When Yeasayer released All Hour Cymbals in early 2007, things were a bit more murky. Animal Collective's influence was creeping into Brooklyn practice spaces, and the cynics were slowly beginning to dismiss anything that teetered on that same line between experimental and accessible. But those voices were few enough that bands still produced lush and weird soundscapes that appealed to snobs and avid Urban Outfitters shoppers. All Hour Cymbals was a nice anecdote for those who felt like Grizzly Bear or TV on the Radio were going in the wrong direction. There were no songs resembling a “hit single”, and none that would come in handy selling Volkswagens during the Super Bowl.
Now, three years later, the band has put forth a sophomore album, Odd Blood, and being the sophomore album, this is the perfect time for the band to either make a real statement or put out a perfect piece of shit.
This isn't a hot turd, but it's no revelation either. Instead, in these post-Merriweather Post Pavillion times, Yeasayer has put out a really good new wave album in what I'm
guessing is an attempt to stand out from the pack of bands (who they sounded nothing like to begin with) who join them in the “weird music you can play for your unhip friends” category.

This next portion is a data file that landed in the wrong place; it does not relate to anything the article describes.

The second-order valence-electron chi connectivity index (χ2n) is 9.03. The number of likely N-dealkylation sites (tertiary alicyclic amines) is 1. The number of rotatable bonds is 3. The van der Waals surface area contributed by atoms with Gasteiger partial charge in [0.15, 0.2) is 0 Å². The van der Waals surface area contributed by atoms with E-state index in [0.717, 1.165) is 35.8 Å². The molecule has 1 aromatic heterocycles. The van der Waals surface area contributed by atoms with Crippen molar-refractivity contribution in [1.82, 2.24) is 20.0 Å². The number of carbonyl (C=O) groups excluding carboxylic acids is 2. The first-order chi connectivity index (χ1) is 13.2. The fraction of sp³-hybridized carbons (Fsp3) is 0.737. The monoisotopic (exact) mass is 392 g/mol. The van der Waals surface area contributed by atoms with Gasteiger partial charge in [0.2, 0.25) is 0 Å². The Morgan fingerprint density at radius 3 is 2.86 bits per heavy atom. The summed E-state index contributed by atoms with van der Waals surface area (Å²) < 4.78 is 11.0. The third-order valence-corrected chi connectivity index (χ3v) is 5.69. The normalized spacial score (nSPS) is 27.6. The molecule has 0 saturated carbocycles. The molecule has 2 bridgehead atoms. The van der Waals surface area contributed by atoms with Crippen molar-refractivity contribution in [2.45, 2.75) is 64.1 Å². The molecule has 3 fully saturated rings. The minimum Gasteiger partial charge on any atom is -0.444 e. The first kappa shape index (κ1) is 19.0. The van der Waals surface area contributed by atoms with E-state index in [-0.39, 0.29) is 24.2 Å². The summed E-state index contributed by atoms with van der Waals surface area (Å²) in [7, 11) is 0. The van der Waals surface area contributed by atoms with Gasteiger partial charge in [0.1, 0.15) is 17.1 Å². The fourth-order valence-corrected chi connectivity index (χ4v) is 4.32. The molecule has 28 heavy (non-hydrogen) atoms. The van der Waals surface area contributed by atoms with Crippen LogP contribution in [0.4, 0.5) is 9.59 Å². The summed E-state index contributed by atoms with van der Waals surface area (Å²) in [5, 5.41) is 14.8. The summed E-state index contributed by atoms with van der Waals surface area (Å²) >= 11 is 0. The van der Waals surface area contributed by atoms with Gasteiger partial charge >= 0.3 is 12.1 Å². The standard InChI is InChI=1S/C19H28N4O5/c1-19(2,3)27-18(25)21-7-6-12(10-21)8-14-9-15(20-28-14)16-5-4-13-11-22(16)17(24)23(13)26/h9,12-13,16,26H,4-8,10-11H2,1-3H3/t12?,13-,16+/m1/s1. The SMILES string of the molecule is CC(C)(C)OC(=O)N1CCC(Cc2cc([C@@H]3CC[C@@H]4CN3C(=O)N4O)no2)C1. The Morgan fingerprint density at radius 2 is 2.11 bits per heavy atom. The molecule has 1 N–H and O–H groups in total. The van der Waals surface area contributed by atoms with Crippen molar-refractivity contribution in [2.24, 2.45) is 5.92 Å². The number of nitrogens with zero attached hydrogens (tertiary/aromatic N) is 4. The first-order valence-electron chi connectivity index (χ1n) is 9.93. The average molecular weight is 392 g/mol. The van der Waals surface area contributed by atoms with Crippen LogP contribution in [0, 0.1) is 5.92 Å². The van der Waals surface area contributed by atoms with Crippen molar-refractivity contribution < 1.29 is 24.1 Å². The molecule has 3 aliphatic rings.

The band doesn't do anything too outrageous with sound, and to their credit, Yeasayer has found ways to touch up the the landscape created on All Hour Cymbals without becoming a totally different band. The opening track, “The Children”, is a sludgy crawl through end times. I especially like it because it is probably what would happen if Tom Waits took a shining to Battles, and began composing their songs. That leads us to the album's teaser single, “Ambling Alp”. While I can appreciate the subject matter (Italian boxer Primo Carnera), I listened to this song several times and placed mental bets as to how long before it's used in a scene for Mighty Ducks 17.
Which brings us to the rest of Odd Blood, and what might be my own mental hurdle or blatant cynicism: while there is nothing inherently bad about any of these songs, I wonder exactly how long I will care about them past the several requisite go-overs needed to formally review an album. Good example: I listen to “Rome”, I think to myself, “oh, this is nice and bouncy. It sounds like the song that the Weird Science soundtrack forgot.” Then, “when was the last time I really gave a shit about the Weird Science soundtrack?”
Yeasayer is incredibly good at what they do, and I appreciate the place they occupy in the canon of experimental music that sound really good when you are getting coffee, or playing kickball in McCarren Park as the sun sets on your twenties, but I need something with a little more substance to hold my attention for two months; which is exactly how long it will take me to realize I need more space on my iPod, and I make a martyr out of Odd Blood.